If a man eating tiger brought up an idea you would regard it with great suspicion because we do not trust man eating tigers.  But when a thought originates within our own mind, we do not screen and consider it in the way that we should.  We are not likely to ask ourselves, is this a good thought, or a bad thought?  Will this line of thinking lead to good things, or bad things?  Should this line of thinking continue or not?  We have that choice and it is important because our subconscious mind is systematically building our thoughts into what we are.

  Mind-body processes can be very slow, but they tend to be inexorable.  None of us was born being able to ride a bicycle or drive a car.  We had to learn how.  This took time and was not simply a matter of exercising muscles. Each one of our fumbling efforts was refined and literally built into our nervous system as a habit by the subconscious.  Our muscles and associated body systems literally changed during the process.

   As adults we no longer think about walking, swimming or driving a car.  We consider only the highest level inputs in the process: Where we are going, how fast etc.  The subconscious mind takes care of the all details, millions of them.

  The thing is, the exact same process is going on with everything else you think. Our thoughts can affect and change body systems we do not think of as being voluntary.   It takes time for these things to occur but they tend to manifest inexorably.  Moreover, this  will  also manifest  to some degree in the external world because the way we behave seriously influences what happens there. 

  So, it is very important to learn to control our thinking.  The yoga postures bring us into touch with our bodies, with meditation we start to gain control of our minds.  Just because a thought pops into our consciousness doesn’t mean we should allow that line of thinking to continue.  Just because someone or some special interest group says something does not mean we are obliged to take the bait and allow them to control how we feel or what we think about.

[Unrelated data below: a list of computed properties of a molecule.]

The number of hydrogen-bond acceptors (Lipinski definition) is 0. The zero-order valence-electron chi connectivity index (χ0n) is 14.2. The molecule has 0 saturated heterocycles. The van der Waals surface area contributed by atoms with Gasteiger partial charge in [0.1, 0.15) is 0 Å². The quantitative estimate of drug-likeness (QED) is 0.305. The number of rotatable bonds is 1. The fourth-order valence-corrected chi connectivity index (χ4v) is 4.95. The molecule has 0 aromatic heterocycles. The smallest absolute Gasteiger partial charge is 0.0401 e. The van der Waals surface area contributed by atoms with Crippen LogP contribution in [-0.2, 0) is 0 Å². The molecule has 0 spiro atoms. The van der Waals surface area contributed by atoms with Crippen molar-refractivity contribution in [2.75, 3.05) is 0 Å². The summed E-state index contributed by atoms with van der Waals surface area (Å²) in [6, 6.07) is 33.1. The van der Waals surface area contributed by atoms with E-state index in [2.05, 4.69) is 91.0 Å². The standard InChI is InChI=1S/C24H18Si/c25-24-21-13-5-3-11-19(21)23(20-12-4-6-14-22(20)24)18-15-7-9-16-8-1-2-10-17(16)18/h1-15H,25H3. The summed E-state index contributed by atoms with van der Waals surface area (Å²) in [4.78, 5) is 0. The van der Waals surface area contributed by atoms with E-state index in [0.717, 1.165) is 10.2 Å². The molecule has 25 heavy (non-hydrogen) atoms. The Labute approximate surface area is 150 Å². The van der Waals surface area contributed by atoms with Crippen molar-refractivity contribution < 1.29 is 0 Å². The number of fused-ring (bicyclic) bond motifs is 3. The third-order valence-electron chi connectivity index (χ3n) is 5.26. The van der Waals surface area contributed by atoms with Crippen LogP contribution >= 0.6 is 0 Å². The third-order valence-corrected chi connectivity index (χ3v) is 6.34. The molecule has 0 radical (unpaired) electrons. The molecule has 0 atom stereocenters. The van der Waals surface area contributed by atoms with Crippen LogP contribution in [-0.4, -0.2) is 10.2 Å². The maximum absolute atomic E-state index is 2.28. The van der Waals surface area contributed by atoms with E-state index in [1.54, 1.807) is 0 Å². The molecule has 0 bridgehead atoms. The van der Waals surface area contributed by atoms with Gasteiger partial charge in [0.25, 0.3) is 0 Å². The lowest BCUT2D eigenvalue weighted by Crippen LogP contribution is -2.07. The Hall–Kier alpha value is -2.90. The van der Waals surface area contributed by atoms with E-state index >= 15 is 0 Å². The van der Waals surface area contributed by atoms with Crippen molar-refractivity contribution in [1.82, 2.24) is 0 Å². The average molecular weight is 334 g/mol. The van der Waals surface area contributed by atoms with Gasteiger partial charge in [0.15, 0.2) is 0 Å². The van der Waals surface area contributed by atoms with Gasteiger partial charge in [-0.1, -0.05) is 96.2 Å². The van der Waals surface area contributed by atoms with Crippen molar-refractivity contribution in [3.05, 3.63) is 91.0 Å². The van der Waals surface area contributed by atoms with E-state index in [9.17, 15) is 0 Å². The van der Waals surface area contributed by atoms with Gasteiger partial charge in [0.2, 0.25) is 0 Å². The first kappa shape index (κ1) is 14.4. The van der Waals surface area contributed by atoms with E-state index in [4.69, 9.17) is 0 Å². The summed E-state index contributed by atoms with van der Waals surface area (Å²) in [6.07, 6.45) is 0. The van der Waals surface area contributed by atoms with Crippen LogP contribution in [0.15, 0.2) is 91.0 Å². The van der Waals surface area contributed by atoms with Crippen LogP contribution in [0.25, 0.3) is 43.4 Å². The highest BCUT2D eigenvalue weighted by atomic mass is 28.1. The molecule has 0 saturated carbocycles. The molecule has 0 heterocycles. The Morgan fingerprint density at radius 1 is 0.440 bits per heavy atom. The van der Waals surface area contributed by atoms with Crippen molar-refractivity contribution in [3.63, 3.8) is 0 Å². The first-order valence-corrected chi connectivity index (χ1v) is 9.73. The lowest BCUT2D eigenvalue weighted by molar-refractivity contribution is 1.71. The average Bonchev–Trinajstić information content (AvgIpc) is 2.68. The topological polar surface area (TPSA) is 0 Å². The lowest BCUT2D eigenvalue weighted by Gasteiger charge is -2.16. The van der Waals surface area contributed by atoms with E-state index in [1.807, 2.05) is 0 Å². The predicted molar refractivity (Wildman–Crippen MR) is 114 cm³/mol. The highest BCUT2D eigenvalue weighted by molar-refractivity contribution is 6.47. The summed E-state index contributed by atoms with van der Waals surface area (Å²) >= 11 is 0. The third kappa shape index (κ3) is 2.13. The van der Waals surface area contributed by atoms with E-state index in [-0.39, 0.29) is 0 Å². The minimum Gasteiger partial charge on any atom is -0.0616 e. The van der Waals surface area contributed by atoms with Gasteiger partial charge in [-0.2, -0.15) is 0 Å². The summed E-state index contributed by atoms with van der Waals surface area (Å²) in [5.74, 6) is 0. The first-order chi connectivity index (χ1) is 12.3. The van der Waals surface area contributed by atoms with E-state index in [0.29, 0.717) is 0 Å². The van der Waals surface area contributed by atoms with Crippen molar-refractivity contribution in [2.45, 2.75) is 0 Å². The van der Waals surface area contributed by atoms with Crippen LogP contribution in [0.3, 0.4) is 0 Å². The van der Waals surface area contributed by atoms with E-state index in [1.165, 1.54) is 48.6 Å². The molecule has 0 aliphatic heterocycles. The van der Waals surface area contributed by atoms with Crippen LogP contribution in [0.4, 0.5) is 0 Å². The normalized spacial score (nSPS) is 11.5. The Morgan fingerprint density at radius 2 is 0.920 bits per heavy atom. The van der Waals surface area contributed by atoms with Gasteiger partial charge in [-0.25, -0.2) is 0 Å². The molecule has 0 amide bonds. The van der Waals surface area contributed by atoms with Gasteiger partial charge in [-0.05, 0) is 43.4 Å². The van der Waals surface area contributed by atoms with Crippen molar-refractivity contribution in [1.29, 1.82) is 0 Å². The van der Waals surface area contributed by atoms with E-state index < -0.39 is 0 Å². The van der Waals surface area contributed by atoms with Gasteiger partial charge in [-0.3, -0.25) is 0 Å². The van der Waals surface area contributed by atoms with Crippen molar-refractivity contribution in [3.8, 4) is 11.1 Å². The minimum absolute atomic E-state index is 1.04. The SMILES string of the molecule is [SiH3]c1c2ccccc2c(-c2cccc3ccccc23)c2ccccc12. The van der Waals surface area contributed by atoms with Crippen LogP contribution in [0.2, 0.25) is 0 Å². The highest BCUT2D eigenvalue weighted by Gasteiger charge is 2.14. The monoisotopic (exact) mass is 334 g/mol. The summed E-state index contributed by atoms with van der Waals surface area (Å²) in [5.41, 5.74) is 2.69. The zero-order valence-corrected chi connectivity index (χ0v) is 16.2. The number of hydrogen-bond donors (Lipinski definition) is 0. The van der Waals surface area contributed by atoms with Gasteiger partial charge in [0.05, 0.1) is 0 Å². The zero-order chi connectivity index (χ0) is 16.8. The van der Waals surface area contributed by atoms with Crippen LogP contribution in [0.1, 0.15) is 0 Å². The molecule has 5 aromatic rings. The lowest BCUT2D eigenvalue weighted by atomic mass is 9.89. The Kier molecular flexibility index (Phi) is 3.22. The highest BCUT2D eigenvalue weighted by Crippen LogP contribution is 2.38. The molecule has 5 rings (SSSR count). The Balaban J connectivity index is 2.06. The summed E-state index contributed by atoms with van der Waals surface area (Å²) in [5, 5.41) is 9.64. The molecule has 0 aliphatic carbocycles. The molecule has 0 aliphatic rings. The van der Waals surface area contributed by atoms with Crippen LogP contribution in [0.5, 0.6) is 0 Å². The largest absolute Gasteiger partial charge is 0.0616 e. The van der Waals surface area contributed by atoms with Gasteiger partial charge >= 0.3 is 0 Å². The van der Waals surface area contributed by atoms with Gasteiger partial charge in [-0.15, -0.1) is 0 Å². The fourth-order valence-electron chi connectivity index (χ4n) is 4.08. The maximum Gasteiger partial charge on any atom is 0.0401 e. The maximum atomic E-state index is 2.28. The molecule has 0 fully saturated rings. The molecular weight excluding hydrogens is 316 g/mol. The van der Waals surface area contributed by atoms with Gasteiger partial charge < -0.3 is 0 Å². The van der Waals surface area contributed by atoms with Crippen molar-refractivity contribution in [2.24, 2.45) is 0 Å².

Most of us have the same thoughts over and over again. This usually involves things which happened in the past or may happen in the future.  Unfortunately, we have no power there and if we are giving up all our energy to do this there will necessarily be less to do anything with today.  Uncontrolled thinking of this kind is a direct cause of continuous failure for many people.

  On the plus side, we can focus on constructive thoughts and develop good habits instead of bad ones.  We can control our thinking and direct it in avenues which are profitable.   The thing is, we do not have the slightest chance of succeeding at that unless we learn to develop concentration. That is a big part of what meditation is about.   It is not easy to give a clear explanation of exactly what meditation is. Its purpose is to get in touch with your inner self.

  Unfortunately, it is not always clear to everyone just exactly what the inner self is.  At its simplest, your inner self is your subconscious mind, not exactly in the sense that contemporary psychology thinks of it but in the traditional yogic sense of the controlling energy and consciousness which resides in every single cell and system in our bodies.  This energy and consciousness is associated with and is a part of a universal consciousness which pervades the entire universe.